# ekf_localization_node system model when fusing IMU and Odometry

Hello,

I have found this great tutorial about Extended Kalman filter which made me wonder how does ekf_localization_node in ROS work (I found a similar question asked before, however it was not answered).

Firstly, Id like to understand model system of my robot (in this case, I am using Jackal robot which is originally a tank-like robot. However, with the help of teb_local_planner it was possible to limit the minimum turning radius and make it move more like a car. The purpose of ekf_localization_node in my case is just to fuse Odometry and IMU data, but how does it work? What is my system model in this case?

One more question regarding ekf_localization_node. I have read that EKF (in general) is capable of adding bias of a sensor. I havent found a parameter in the wiki regarding it. How does one smoothen sensor measurement noise then?

I have read couple of papers regarding model system, or in this case motion system (since its odometry?).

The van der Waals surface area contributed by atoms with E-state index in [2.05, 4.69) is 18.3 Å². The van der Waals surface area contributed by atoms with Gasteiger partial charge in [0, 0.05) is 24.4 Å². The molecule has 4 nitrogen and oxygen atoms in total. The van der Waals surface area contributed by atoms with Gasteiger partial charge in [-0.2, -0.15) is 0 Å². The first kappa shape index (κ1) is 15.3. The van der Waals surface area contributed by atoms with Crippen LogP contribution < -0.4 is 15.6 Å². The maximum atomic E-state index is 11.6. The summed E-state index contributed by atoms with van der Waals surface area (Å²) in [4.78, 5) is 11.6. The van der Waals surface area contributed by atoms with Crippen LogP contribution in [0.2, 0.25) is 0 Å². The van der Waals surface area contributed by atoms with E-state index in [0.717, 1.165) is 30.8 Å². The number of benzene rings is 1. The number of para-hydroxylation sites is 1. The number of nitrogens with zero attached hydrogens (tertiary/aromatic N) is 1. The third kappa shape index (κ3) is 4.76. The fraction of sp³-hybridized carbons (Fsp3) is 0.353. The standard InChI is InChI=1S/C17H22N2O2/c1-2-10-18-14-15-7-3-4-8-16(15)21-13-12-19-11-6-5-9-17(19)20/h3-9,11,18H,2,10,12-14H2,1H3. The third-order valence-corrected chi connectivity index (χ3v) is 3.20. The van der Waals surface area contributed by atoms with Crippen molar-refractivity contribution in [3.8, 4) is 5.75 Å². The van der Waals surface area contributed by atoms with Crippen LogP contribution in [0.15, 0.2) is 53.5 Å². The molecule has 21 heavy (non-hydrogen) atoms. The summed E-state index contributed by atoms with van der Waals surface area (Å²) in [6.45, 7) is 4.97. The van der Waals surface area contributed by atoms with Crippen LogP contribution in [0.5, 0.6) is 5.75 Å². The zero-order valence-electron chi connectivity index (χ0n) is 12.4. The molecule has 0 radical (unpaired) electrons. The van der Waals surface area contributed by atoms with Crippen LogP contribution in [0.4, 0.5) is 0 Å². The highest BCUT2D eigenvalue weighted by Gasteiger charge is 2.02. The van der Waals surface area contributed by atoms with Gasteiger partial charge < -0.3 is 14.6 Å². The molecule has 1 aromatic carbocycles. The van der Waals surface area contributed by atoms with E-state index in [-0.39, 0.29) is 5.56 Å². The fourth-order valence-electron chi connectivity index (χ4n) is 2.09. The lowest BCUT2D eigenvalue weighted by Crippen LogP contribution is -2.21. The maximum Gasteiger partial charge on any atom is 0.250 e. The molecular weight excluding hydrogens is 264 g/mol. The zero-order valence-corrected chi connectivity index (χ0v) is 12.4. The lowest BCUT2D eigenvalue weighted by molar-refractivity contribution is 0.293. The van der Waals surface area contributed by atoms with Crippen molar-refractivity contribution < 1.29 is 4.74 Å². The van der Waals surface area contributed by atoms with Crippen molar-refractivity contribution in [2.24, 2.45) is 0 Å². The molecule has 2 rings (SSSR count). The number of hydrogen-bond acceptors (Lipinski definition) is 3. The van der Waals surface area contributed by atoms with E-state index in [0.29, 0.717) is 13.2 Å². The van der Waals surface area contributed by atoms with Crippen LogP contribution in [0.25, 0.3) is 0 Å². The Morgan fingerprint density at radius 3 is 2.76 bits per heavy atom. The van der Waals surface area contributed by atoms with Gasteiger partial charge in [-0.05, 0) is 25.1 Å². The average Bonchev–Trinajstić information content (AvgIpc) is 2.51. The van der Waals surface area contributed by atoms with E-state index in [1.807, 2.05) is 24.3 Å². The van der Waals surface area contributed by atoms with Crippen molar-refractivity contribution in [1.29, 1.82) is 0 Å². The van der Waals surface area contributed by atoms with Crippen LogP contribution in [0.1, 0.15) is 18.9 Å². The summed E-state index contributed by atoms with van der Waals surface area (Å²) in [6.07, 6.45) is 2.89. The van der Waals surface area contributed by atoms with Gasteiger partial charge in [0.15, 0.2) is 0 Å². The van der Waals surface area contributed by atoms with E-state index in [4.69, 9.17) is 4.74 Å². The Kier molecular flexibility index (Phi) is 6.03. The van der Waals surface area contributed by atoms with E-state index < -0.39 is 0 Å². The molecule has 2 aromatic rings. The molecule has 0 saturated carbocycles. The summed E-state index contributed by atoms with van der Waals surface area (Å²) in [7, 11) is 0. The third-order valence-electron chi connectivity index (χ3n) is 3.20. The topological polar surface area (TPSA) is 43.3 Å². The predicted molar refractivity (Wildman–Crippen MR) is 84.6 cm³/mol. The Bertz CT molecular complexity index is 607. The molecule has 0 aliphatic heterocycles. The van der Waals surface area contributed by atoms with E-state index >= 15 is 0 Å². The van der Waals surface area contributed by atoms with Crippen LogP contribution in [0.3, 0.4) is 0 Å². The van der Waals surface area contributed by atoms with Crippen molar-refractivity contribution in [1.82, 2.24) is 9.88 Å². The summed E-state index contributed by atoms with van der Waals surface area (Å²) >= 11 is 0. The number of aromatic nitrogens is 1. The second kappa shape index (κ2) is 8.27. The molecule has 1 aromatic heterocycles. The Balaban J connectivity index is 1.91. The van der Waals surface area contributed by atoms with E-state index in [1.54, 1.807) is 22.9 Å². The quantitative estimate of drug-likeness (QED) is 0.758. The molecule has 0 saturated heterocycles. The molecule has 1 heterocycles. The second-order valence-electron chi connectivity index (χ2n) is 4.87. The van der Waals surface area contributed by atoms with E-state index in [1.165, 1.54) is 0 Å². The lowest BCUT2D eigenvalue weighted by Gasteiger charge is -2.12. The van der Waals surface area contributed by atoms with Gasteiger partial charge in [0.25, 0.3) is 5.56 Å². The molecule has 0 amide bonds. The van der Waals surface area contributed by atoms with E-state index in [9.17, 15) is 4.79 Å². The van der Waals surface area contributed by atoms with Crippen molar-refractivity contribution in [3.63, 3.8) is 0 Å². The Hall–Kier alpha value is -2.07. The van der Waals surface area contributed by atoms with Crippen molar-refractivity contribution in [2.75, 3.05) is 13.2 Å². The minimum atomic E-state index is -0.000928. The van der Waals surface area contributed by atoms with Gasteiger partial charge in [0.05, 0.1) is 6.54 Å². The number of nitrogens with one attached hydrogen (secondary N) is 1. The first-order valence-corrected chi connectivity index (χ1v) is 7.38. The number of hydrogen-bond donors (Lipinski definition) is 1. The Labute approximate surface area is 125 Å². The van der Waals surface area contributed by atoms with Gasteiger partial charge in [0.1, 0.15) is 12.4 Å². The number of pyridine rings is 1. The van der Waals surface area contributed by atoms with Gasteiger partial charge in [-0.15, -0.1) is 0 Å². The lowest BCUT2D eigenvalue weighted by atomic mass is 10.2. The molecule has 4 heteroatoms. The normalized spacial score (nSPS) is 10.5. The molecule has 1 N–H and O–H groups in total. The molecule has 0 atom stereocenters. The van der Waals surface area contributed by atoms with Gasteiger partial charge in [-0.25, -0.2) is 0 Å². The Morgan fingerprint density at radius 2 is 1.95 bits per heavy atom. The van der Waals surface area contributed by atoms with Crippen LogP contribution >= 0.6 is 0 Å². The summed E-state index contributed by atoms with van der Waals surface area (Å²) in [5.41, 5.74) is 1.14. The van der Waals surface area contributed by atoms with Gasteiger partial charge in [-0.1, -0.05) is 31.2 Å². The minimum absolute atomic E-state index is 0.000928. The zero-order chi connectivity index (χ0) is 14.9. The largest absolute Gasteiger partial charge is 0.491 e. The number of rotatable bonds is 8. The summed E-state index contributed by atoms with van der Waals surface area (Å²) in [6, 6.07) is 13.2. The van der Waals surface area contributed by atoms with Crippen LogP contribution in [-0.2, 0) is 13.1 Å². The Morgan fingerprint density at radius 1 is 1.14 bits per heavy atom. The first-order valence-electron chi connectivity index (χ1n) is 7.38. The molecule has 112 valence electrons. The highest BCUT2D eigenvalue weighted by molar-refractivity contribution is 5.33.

Is this what I am using? Am I looking the right way?

Clearly, I am a noobie here so any help is appreciated!

EDIT One more question. So I know my current kinematic model, but what is my system's observation model then? When I look at the code, I am focusing at this area (lines 109-144) where it builds the measurement matrices but how? What does it use to build it?

 for (size_t i = 0; i < updateSize; ++i)
{
measurementSubset(i) = measurement.measurement_(updateIndices[i]);
stateSubset(i) = state_(updateIndices[i]);

for (size_t j = 0; j < updateSize; ++j)